Science & Tech

Building a robot, developing a nation

5 min read

Harvard undergrad Sela Kasepa mentors inaugural Zambian robotics team

Sela Kasepa first heard about the Pan-African Robotics Challenge while channel surfing in her living room in Kitwe, Zambia. The program enthralled her. Kasepa thought a robotics competition could inspire her fellow Zambians to take an interest in STEM (science, technology, engineering, and mathematics) subjects, fueling technical advancement in the developing Central African nation.

Fast-forward a few years and Kasepa was a Harvard freshman taking “Computer-Aided Machine Design” (ES 51) at the John A. Paulson School of Engineering and Applied Sciences when that fascination was rekindled. Watching the robot she built maneuver around a competition course, she felt empowered.

“Many people would say robotics is a far-fetched idea, but there is so much more involved than building a robot,” said Kasepa, who is now a sophomore. “You think, ‘I have made this with my own hands, and I could make more things.’ Robotics can drive a change in mind-set. If we can help young people have that feeling, that can drive technological advancement.”

Kasepa began looking for a robotics competition Zambian youth could join, and found FIRST Global, an annual student robotics Olympiad founded by inventor and entrepreneur Dean Kamen. Zambia was not among the 162 countries participating, so she asked about future contests. Organizers urged her to launch a team for 2017, even though other nations had already begun raising money and training students.

Students on the Zambian FIRST Global robotics team take a much-deserved break while working to finish construction of their robot. Photo courtesy of Sela Kasepa
A robot was at the center of seven teens’ lives as they worked to catch up to their international competitors for the FIRST Global annual student robotics competition in D.C. The Zambian team earned 32nd place out of 163 teams. Photo courtesy of Sela Kasepa

“It felt like such an outside idea. I wondered if it was even possible,” she said. “I decided to take up the challenge. If you never dare to start, you probably will never end up starting at all.”

Kasepa called her mentor, Peter Lungu, director of the Zambian Institute for Sustainable Development (ZISD), a nongovernmental educational outreach organization that had awarded her a scholarship, setting her on a path toward Harvard. Lungu agreed to help recruit students and mentor the team in Zambia, since Kasepa was now deep into her college coursework.

They enlisted seven students, set up a robotics shop at ZISD headquarters, and ordered the FIRST Robotics kit of materials to build the machine and basic construction guides.

The competition theme was clean drinking water, and robots were designed to collect and sort color-coded bowls signifying clean and contaminated water. Kasepa coached the team via Skype and recorded demos of fabrication techniques on YouTube.

Passionate and dedicated, the students worked from sunrise to sunset as they caught up with their international competitors. Kasepa’s long-distance encouragement boosted team members when they hit roadblocks, like when parts broke and they lost valuable time waiting for replacements to pass through customs.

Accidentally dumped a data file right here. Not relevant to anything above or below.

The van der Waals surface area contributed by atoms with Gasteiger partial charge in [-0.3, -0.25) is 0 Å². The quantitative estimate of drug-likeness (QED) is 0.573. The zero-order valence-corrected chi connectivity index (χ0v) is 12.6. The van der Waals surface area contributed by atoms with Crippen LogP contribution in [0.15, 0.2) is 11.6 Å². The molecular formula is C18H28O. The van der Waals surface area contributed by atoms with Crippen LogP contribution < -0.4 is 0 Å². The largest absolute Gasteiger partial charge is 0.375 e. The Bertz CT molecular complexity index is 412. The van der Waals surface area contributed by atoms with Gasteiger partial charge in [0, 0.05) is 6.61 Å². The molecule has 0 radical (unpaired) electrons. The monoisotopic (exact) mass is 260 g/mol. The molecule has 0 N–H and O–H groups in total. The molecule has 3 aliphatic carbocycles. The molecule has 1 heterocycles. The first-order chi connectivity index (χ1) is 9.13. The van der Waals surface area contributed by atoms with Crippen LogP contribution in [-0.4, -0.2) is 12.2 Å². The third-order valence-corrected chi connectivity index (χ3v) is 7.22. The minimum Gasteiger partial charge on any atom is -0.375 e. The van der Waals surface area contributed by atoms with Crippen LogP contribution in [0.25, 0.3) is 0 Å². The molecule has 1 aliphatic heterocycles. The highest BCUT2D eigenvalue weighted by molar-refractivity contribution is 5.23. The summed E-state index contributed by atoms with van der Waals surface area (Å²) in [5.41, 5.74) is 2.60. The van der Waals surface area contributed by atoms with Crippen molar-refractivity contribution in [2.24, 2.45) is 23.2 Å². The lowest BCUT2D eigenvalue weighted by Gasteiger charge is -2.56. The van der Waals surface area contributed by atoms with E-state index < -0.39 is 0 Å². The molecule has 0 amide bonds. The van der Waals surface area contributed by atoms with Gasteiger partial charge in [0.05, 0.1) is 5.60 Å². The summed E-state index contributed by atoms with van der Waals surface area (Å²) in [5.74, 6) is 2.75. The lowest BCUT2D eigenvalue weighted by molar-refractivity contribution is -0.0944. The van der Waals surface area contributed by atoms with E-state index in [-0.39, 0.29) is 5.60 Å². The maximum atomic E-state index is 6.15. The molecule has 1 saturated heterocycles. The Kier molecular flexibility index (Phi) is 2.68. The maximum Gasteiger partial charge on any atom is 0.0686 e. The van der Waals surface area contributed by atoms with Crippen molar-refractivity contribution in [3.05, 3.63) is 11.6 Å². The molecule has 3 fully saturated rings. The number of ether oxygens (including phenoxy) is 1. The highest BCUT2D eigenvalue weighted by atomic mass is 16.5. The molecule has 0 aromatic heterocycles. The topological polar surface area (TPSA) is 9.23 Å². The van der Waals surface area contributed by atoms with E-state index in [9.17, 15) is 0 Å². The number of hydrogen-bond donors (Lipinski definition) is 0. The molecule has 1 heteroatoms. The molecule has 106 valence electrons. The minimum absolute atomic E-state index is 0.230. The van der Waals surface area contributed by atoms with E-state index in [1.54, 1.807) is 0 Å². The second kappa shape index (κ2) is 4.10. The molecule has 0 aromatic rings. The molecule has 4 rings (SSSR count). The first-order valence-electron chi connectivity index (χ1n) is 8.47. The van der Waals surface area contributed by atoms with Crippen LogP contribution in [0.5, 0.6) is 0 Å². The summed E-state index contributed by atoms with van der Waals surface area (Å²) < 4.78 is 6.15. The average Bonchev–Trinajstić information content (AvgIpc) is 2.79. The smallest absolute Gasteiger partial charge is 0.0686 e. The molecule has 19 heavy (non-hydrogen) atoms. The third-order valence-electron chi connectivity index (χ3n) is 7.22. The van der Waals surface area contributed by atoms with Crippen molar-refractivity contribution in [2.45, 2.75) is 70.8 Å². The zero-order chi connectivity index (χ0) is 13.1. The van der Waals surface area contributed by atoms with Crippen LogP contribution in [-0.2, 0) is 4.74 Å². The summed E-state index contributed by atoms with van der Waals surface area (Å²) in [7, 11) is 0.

“With every building process, just when you think it works, technical or design faults always develop,” she said. “The robot had to be rebuilt a number of times.”

But as the robot came together, a new worry emerged — how to fund the journey from Zambia to the international competition in Washington, D.C., in July.

Kasepa began making cold calls, but couldn’t get a response. Then she shared her frustrations during a casual conversation with Evelyn Hu, the Tarr-Coyne Professor of Applied Physics and Electrical Engineering. Hu offered to help, and secured a grant from the Office of the Vice Provost for Research that would cover travel expenses for the three team members required to qualify. Using Lungu’s contacts at an Ethiopian airline, they negotiated sharply discounted airfare and were able to pay for all seven teammates to attend. Kasepa was elated, but lacking funding for her own travel, she would have to watch the competition streamed live online.

The first match ended early for the Zambian team; one of the robot’s chains was displaced and they were unable to fix it before time ran out. Devastated, the students worked into the night making repairs.

On the second and final day of competition, Kasepa tuned in, leaning close to the computer screen as the day’s frenzied contests began. The Zambian robot ran seamlessly. When the dust settled, her team had earned 32nd place out of 163 national teams.

“I am extremely proud of them,” she said. “I hope they learned that they are more than capable of being innovative and creating something. As a nation, Zambia needs to drive toward innovation, and these students can be leaders in that arena.”

Kasepa, who also organized a robotics showcase for Zambian children during a school holiday, wants the country’s participation in FIRST Global to continue. She hopes that with the support of mentors and the excitement of the young students who saw their country compete on a global stage, they will be able to sustain the program.

“It is now clear to me that a country’s greatest resource is its people,” she said. “If you have people who are willing to work toward something, I definitely think a country’s future can be bright. The minerals or raw materials in the earth are not as valuable as the ideas that people step up to achieve together.”